Guide to tunnelling

There is nothing simple about the construction of a tunnel. It’s a process of problem solving and discovery considered to be one of the most complex civil engineering challenges to solve.

The stars of the show are two kinds of machine – Roadheaders and Tunnel Boring Machines. Each is suited to different type of work, but both will need to work hard to get through the different soild and hard rock types under our busy city.

diagram showing the path of the new tunnell and a 3D model of how it sits underground
Tunnel Boring Machines

Tunnel Boring Machines

Two TBMs will head north from Woolloongabba, breaking through into the station caverns at Albert Street, Roma Street and then finally at the northern portal.

diagram of how the tunnel segments are put together.

Tunnel lining

As a TBM moves along it lines each tunnel with strong concrete rings, made of interlocking segments.

a diagram of a roadheader.


These electrically powered tunnelling machines perform the finely-controlled digging needed for station cavern excavation and for the tunnelling from Woolloongabba to Boggo Road.

 Tunnel Boring Machines

Tunnel Boring Machines (TBMs) are like underground factories. 165 metres long, they can both tunnel and precisely install concrete reinforcing segments at the same time.

As part of our commitment to sustainability, both of these machines were used on the Sydney Metro project. Now that they have arrived in Queensland, these machines will be retrofitted and refurbished in Brisbane in order to prepare them for digging Brisbane’s first underground.

The TBMs will be launched from the Woolloongabba station site and will dig a tunnel each under the Brisbane River to the Albert Street station. They will then continue to the new Roma Street station before emerging at the project’s northern portal at Normanby.

TBMs Fast Facts

  • The two TBMs are being used each weighing 1350 tonnes with a crew of up to 15 people working in the TBM at any one time
  • The TBMs are expected to travel up to 30 metres per day, operating 24 hours a day, seven days a week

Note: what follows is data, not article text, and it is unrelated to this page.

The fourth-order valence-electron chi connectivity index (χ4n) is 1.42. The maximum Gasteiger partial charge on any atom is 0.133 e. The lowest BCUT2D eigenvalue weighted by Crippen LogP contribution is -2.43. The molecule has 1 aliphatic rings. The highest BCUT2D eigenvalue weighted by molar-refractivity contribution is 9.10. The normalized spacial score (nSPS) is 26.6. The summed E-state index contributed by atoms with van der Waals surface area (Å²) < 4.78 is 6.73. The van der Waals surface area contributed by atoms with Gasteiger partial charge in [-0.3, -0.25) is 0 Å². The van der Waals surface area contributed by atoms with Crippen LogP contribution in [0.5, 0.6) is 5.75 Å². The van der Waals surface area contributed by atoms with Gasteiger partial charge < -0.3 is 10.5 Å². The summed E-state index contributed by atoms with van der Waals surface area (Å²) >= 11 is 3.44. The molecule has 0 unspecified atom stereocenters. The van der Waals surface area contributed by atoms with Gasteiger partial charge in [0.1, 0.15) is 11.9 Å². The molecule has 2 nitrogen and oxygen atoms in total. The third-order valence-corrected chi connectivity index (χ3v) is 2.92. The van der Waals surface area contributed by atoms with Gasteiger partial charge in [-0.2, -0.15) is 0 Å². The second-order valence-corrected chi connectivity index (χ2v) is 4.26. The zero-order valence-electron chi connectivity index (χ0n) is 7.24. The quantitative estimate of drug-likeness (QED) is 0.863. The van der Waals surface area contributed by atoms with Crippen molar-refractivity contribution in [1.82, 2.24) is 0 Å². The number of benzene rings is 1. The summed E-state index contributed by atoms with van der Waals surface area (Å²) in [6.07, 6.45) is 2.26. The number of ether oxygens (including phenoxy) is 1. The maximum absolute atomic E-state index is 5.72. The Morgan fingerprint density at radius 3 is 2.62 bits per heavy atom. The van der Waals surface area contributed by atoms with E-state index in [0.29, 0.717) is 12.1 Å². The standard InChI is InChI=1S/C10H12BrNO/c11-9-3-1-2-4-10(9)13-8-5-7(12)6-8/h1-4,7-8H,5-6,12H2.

• The front of the TBM is called the ‘cutterhead’ which acts as a drill that can tunnel through rock harder than concrete
  • The cutter head measures 7.2 metres in diameter
  • The TBMs will generate 290,000 cubic metres of spoil as they make way for the twin Cross River Rail tunnels
  • Each TBM is fully equipped with kitchen facilities, offices and toilets

Tunnel Lining

The tunnel will be lined with strong concrete rings, made up of six locking segments connected by dowels. The TBM installs the segments as it moves along the tunnel.

Work has begun at Wacol to produce 25,000 concrete tunnel segments that will be needed to make the 2150 rings per tunnel.

Precast concrete segment fast facts:

  • Six concrete segments are used to create one tunnel ring
  • 4,157 tunnel rings are required to line both tunnels
  • 25,000 segments will be produced at Wacol
  • Each segment is 27 centimetres thick and 1.7 metres long
  • One truck can only carry six segments at a time
  • Once in production, the facility will produce 140 segments per day
  • More than 105,000 cubic metres of concrete will be used to create the segments


These electrically powered tunnelling machines perform the finely-controlled digging needed for shallow tunnel, escape passage and station cavern excavation.

Roadheaders use their rotating excavating head with metal picks to cut rock. An Operator controls the machine from inside the cabin, while a Cable Spotter assists in moving the machine safely.

Roadheader fast facts

  • A roadheader is 25 metres long end to end and weighs 115 tonnes.
  • They are able to excavate 60 tonnes of rock per hour
  • A roadheader’s cone, or ‘pineapple’, will wear away more than 30 picks during an 8 hour shift .
  • Roadheaders usually travel 1-5m in 24 hrs
  • A total of six roadheaders will be used to build Cross River Rails tunnels and stations